How it shapes the landscape
Top predators, such as wolf and lynx, are an important part of our ecosystems. They change the behaviour of prey species through the so-called ecology of fear. Through faeces, urine or scrapes, lynx leave scent marks that advertise their presence. This keeps animals on the move, which helps to prevent overgrazing and allows tree saplings and other vegetation to establish.
Lynx also prey directly on roe deer, which are overabundant in much of Britain. They will take on larger ungulates such as red deer or reindeer when other prey is scarce. Lynx also eat foxes, rabbits, hares, rodents, and birds. Carcasses left by lynx provide food for other species and help fertilise the soil as they decay.
Where it likes to be
From Britain through Siberia and into Mongolia, India and northern Iran, the Eurasian lynx territory spans right across Europe and into Asia. It’s an ambush hunter and likes to dwell in forest and woodland, and in rugged rocky areas where it can surprise prey.
Studies on the viability of lynx reintroduction in Britain suggest that the Highlands of Scotland are capable of supporting 400 lynx. This number grows as woodland cover increases.
How much space they need
In Europe, the Eurasian lynx tends to roam across a home range of many square kilometres in size. Their territory will vary according to availability of prey and habitat.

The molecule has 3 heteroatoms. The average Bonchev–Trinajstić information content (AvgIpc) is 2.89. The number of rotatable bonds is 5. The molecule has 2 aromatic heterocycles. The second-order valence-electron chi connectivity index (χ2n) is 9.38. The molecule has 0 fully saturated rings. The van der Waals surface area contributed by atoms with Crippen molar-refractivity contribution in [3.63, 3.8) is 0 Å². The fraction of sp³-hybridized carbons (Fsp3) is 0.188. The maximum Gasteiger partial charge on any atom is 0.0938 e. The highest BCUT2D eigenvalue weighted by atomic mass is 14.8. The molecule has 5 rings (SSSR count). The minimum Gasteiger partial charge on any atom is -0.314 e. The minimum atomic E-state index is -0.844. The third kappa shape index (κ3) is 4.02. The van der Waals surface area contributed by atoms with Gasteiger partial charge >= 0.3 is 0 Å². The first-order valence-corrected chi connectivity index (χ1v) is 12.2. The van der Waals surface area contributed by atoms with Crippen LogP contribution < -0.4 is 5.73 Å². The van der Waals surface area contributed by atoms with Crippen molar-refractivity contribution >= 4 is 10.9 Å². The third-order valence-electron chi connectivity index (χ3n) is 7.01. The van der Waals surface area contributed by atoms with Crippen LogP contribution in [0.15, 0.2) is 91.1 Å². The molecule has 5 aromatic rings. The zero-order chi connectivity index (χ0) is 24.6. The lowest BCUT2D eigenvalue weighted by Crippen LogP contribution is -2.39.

In Britain, the Eurasian lynx survived longest in Scotland until finally going extinct around 1,300 years ago due to hunting and habitat loss. The youngest bone found is 1,500 years old. There are slightly later cultural records, including an apparent mention in the medieval Welsh poem Y Gododdin, and a carving on a 9th century stone cross on the Isle of Eigg.
The lynx suffered similar declines in Europe before conservation efforts intervened. Lynx have been reintroduced to Switzerland, Germany and Slovenia. Populations are recovering in Norway, Sweden and Finland, as well as much of eastern Europe. The Eurasian lynx is distinct from the Iberian lynx, which is slowly re-establishing in Portugal and Spain thanks to breeding and release programmes.
Can we have them in Britain?
Some areas of Scotland and England could successfully support a lynx population. There has been increased discussion on this topic in recent years, including the 2021 – 22 Lynx to Scotland consultation. If a viable reintroduction project was proposed, it would likely have the support of many conservation organisations including Rewilding Britain.
A compensation scheme would need to be set up for any livestock that wander into occupied woodland and become prey, similar to the Norwegian compensation model. As lynx are shy and hunt only in woodland, they are unlikely to present a serious problem to either farmers or walkers.
We’re boosting rewilding on the ground
A lynx feasibility study is one of 11 projects awarded in the latest round of the Rewilding Innovation Fund. The funding will help Trees for Life support the second phase of the impactful Lynx to Scotland project.
Uncover the full list of recipients awarded to see the diverse range of rewilding projects taking action across Britain’s land and sea.
- Keystone species, shaping the landscape through ecology of fear
- Extremely shy and predominantly nocturnal — unlikely to be seen even in well-visited areas
- An ambush hunter, it prefers woodland and woodland edges
- Can help control roe and sika deer populations, and reduce fox numbers
- Has been successfully reintroduced to countries such as Germany, Switzerland and Slovenia